By the time they arrive in Allison’s dusty Baghdad office, young Carrie is ready to begin working for Operation Iraqi Freedom. She picks up on Allison’s less-than-enthusiastic demeanor, though, and asks her for the truth of what’s going on. Allison begins by offering some canned answers — everything’s fine, Carrie will learn plenty in the job — and then reveals just how bad the situation has gotten, with the body count increasing every day because of suicide bombers, death squads, and intel that gets them nowhere. “And we’re supposed to build a functioning society in the middle of that?” Allison asks, incredulous. “You can’t shove democracy down people’s throats.”
Carrie, trying to be helpful, asks Allison where she’ll be headed when she passes her job into Carrie’s capable hands. At that, Allison smiles. She’ll be spending time away from work, shopping to replace her wardrobe and relaxing for two weeks in St. Lucia in the West Indies. “There’s a little bar on the beach, Banana Joe’s,” Allison says, smiling to herself. “Best daiquiris on the planet. And the men are gorgeous.” The camera pans to Carrie, who watches the worldly Allison intently.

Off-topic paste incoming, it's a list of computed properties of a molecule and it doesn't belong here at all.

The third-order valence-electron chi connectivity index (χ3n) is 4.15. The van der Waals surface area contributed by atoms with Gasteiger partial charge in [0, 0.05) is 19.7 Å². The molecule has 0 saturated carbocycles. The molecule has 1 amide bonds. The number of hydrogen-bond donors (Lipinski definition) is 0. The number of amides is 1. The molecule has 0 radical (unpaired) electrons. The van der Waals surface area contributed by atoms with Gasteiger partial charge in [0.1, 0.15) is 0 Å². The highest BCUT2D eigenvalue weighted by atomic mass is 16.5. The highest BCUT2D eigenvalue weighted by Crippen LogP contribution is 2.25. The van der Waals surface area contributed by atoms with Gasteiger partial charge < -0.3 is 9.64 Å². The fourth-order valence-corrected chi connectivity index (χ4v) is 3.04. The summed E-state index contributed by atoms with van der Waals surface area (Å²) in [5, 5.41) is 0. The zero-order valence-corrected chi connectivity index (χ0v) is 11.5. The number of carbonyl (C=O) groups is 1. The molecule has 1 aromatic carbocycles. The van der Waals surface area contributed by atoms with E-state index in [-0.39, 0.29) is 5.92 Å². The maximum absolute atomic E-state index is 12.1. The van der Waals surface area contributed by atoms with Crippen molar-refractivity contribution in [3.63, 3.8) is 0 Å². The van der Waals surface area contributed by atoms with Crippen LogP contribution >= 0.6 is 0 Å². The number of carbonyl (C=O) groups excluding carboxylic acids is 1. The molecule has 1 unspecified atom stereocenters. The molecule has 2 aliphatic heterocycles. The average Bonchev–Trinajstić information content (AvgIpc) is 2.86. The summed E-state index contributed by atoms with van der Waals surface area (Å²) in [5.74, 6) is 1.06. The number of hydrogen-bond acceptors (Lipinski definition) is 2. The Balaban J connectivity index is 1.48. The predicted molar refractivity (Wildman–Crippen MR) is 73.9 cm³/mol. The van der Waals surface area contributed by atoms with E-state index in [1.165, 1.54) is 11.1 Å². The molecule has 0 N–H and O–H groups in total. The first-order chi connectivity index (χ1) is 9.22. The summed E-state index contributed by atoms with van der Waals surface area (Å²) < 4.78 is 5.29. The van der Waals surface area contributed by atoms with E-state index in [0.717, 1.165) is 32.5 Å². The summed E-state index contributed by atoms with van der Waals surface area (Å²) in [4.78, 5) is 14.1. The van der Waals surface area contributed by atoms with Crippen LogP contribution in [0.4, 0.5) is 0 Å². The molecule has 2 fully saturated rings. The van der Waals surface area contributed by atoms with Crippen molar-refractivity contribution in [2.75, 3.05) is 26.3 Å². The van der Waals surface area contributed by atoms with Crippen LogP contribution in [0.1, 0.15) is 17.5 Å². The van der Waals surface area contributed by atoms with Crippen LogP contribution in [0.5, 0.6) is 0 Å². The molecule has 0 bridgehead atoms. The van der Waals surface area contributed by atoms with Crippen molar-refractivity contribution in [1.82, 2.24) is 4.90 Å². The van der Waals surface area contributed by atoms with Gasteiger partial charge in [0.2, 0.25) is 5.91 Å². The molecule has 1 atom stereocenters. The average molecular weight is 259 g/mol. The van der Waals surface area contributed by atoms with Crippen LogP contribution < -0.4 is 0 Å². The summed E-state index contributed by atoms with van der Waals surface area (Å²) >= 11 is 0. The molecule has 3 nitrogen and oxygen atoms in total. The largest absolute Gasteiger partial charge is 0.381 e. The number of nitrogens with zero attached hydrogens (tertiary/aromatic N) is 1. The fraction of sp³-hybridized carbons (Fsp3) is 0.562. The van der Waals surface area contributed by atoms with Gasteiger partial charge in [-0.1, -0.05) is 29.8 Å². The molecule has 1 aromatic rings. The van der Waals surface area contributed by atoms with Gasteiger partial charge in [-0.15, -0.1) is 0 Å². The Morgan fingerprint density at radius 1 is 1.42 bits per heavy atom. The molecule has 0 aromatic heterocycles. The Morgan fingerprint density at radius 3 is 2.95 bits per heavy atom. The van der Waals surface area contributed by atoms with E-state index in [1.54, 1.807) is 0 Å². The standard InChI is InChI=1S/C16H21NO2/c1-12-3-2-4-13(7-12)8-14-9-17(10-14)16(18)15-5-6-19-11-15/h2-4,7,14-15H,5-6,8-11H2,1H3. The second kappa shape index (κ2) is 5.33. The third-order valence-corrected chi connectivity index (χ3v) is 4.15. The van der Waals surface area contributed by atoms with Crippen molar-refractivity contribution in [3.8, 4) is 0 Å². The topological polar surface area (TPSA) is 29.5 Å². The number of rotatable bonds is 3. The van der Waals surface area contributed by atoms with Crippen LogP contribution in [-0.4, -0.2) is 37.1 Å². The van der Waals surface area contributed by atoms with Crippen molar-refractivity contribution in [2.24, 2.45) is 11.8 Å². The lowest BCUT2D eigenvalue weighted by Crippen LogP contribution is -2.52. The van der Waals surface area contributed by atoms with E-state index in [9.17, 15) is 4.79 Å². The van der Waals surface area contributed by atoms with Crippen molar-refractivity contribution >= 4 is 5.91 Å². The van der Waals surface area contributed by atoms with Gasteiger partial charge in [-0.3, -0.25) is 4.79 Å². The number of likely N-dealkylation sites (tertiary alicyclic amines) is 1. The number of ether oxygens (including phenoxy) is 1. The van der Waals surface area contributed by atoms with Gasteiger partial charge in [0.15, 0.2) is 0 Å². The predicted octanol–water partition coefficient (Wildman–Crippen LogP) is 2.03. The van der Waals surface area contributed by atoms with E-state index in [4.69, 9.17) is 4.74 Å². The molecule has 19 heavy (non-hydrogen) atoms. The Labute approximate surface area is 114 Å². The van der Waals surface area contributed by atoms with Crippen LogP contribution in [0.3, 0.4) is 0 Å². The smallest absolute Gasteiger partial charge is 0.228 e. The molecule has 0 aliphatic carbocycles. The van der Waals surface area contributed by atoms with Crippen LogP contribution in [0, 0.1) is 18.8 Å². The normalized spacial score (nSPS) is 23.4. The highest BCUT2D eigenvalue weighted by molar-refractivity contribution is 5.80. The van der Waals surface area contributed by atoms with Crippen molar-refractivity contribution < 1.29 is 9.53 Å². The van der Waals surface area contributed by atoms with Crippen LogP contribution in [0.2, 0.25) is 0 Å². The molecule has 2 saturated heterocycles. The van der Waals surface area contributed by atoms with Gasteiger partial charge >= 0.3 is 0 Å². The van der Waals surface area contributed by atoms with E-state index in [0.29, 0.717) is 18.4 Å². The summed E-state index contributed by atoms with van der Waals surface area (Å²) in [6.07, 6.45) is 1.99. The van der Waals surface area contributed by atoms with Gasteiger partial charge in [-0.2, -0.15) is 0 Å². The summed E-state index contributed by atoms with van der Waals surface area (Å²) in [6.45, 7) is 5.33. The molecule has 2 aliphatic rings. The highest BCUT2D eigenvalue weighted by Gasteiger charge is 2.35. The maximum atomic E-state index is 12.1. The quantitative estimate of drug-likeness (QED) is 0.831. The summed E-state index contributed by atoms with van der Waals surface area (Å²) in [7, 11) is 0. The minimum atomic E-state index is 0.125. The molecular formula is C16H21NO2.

And that, Homeland fans, isn’t all Carrie and Allison went through years and years ago…
NEXT: Allison gambled on a (literally) valuable asset
In the present, Allison heads to the meeting spot Carrie had listed in her note. Carrie watches and then approaches the table, on which Allison has placed her cigarettes and lighter — you know, just in case she needs Krupin’s sniper to take Carrie out. But Carrie knows too little: During their meeting, Carrie asks questions about what’s going on while Allison feigns ignorance about Carrie’s plot. It’s too bad Carrie doesn’t notice how much Allison is stonewalling her, but then again, Carrie is emotionally compromised: When she doesn’t get any clues, she starts to cry out of frustration and fear.